The other piece of the puzzle, in addition to visibility, is MEF’s Carrier Ethernet standards, which help bridge the gap between what customers want – real-time data, self-service analytics, historical insights and more – and what CSPs actually give them. There’s also a clear revenue play that can’t be overlooked. If these standards help CSPs establish faster time-to-revenue for business services and simplify network and service performance management, then customers will value the service more. And if they value the service more, they’ll be willing to pay more for it.
By aligning industry standards with enhanced performance visibility, CSPs can position themselves to improve their time-to-revenue and get the most out of the burgeoning Carrier Ethernet market.]]>
Increasing the speed of service activation, alongside optimizing network services pricing is still causing headaches for communications service providers (CSPs). Incremental network technology improvements and other tactics haven’t quite been able to cut it, and CSPs are looking toward new technologies such as network functions virtualization (NFV) and software defined networking (SDN) to bridge the gap. This was confirmed in a recent Heavy Reading survey, where it was revealed that service agility and flexibility is the key factor influencing companies’ NFV deployment decisions.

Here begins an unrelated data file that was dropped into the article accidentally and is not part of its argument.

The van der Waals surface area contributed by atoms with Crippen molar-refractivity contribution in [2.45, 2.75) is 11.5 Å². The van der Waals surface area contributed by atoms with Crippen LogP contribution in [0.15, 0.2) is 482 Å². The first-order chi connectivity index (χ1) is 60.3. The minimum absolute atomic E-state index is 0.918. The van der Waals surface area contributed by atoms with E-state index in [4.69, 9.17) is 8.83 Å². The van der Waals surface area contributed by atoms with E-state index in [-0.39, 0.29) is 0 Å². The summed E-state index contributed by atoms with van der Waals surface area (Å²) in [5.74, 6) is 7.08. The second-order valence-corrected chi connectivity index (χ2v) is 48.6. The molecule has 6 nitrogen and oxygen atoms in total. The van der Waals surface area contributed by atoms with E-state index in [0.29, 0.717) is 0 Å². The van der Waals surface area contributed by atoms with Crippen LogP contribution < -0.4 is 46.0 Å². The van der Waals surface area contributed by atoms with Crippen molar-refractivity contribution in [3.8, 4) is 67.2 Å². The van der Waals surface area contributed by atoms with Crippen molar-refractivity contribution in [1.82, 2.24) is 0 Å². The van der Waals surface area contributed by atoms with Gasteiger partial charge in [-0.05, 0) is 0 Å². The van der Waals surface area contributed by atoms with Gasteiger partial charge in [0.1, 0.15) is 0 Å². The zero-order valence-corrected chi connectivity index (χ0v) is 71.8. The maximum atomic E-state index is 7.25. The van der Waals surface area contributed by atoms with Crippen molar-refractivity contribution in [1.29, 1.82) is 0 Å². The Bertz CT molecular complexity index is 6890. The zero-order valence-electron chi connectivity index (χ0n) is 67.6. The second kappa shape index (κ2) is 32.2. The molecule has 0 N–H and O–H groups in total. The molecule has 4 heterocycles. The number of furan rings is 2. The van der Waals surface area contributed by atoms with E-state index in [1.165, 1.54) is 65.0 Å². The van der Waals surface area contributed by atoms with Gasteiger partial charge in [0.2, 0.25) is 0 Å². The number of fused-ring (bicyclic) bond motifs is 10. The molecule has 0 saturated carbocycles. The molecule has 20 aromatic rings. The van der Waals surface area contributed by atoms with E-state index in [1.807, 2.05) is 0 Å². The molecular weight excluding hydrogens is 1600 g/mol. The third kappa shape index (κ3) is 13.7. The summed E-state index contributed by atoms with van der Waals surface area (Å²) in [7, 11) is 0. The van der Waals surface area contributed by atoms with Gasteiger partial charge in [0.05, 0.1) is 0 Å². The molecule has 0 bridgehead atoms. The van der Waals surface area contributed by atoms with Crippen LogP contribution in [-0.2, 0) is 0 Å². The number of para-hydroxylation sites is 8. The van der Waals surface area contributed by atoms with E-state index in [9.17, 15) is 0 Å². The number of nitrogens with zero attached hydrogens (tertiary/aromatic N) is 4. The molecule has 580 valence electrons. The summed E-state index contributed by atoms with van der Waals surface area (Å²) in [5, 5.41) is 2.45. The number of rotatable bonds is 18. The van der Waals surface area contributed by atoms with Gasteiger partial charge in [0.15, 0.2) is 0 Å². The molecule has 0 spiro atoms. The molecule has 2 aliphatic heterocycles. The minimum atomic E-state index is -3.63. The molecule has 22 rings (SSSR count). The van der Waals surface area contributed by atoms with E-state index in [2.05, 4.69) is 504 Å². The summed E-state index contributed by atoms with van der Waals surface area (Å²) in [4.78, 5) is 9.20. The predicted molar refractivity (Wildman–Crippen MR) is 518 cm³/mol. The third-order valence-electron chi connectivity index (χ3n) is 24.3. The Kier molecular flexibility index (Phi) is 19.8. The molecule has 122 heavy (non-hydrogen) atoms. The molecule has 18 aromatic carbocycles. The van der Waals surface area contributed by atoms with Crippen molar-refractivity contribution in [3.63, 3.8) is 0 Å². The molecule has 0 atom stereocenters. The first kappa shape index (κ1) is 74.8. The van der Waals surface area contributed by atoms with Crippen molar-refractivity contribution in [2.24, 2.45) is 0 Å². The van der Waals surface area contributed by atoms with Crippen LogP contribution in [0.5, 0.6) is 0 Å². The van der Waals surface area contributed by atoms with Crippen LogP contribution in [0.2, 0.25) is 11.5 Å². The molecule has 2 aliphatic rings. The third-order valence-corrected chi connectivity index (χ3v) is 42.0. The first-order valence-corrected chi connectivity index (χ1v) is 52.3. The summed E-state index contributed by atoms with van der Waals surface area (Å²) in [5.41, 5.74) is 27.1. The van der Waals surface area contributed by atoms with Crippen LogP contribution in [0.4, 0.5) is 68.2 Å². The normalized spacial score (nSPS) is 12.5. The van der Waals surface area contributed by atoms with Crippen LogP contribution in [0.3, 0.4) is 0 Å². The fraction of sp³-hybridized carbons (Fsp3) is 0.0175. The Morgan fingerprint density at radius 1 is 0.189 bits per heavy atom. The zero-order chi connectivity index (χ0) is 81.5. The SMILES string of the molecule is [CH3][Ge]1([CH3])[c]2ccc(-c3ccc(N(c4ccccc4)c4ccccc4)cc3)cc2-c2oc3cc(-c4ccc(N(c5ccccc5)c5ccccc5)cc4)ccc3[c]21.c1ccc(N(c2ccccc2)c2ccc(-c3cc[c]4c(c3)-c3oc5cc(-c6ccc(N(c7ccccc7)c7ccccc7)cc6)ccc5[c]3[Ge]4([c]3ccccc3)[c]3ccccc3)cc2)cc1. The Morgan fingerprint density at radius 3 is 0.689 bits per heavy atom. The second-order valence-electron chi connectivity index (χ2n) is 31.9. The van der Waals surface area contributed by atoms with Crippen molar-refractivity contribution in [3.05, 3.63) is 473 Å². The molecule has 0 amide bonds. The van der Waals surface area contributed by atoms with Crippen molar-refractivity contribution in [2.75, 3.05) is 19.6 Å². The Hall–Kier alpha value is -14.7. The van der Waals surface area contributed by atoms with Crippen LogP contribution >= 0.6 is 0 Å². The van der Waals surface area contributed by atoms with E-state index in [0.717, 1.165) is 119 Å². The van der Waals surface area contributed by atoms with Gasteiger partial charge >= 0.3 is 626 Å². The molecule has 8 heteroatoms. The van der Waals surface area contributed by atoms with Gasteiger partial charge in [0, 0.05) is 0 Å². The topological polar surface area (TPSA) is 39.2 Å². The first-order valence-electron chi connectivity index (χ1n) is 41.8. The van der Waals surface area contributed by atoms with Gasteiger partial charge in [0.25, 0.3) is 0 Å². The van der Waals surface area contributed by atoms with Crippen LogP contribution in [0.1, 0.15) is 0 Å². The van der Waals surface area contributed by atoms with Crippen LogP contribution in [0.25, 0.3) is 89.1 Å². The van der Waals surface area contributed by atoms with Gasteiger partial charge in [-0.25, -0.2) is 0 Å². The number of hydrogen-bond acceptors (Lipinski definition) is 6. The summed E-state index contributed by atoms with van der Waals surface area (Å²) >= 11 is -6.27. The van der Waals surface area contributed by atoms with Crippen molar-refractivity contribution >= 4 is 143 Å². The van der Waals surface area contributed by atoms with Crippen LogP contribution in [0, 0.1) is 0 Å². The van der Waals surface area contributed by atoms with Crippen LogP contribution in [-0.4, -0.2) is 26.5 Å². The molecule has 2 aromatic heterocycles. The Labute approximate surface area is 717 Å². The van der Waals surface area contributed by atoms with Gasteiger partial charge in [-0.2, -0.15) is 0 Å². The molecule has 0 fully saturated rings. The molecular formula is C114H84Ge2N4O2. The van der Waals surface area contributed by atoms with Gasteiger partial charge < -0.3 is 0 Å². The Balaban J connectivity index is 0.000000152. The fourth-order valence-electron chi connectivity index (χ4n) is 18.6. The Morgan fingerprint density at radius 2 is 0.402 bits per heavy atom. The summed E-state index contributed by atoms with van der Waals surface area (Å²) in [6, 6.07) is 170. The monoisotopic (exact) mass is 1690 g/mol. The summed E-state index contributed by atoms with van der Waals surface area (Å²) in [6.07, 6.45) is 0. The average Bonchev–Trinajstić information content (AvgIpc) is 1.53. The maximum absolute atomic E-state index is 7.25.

So, what’s the catch? To be in a position to realize the benefits that agile network services present for operators, they must first make organizational changes, upgrade their Network Management Solutions and fully deploy end-to-end instrumentation of their existing network services. In fact, 57 percent of Heavy Reading survey respondents understood that considering service assurance prior to the deployment of SDN was critical.